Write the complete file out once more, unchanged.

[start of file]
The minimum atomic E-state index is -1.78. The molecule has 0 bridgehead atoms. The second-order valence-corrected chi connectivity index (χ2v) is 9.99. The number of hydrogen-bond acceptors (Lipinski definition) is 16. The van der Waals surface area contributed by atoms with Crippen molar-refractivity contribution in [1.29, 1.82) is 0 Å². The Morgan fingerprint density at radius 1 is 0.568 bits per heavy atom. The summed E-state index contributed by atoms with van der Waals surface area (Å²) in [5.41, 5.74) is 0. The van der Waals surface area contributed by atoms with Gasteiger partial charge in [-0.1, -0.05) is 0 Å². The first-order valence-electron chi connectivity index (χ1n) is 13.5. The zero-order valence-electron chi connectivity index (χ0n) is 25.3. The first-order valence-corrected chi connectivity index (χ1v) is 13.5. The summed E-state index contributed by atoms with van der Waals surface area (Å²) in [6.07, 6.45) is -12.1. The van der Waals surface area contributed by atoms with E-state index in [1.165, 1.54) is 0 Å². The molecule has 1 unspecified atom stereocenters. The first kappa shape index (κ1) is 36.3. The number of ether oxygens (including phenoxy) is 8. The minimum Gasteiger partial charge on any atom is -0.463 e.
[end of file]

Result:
The minimum atomic E-state index is -1.78. The molecule has 0 bridgehead atoms. The second-order valence-corrected chi connectivity index (χ2v) is 9.99. The number of hydrogen-bond acceptors (Lipinski definition) is 16. The van der Waals surface area contributed by atoms with Crippen molar-refractivity contribution in [1.29, 1.82) is 0 Å². The Morgan fingerprint density at radius 1 is 0.568 bits per heavy atom. The summed E-state index contributed by atoms with van der Waals surface area (Å²) in [5.41, 5.74) is 0. The van der Waals surface area contributed by atoms with Gasteiger partial charge in [-0.1, -0.05) is 0 Å². The first-order valence-electron chi connectivity index (χ1n) is 13.5. The zero-order valence-electron chi connectivity index (χ0n) is 25.3. The first-order valence-corrected chi connectivity index (χ1v) is 13.5. The summed E-state index contributed by atoms with van der Waals surface area (Å²) in [6.07, 6.45) is -12.1. The van der Waals surface area contributed by atoms with E-state index in [1.165, 1.54) is 0 Å². The molecule has 1 unspecified atom stereocenters. The first kappa shape index (κ1) is 36.3. The number of ether oxygens (including phenoxy) is 8. The minimum Gasteiger partial charge on any atom is -0.463 e.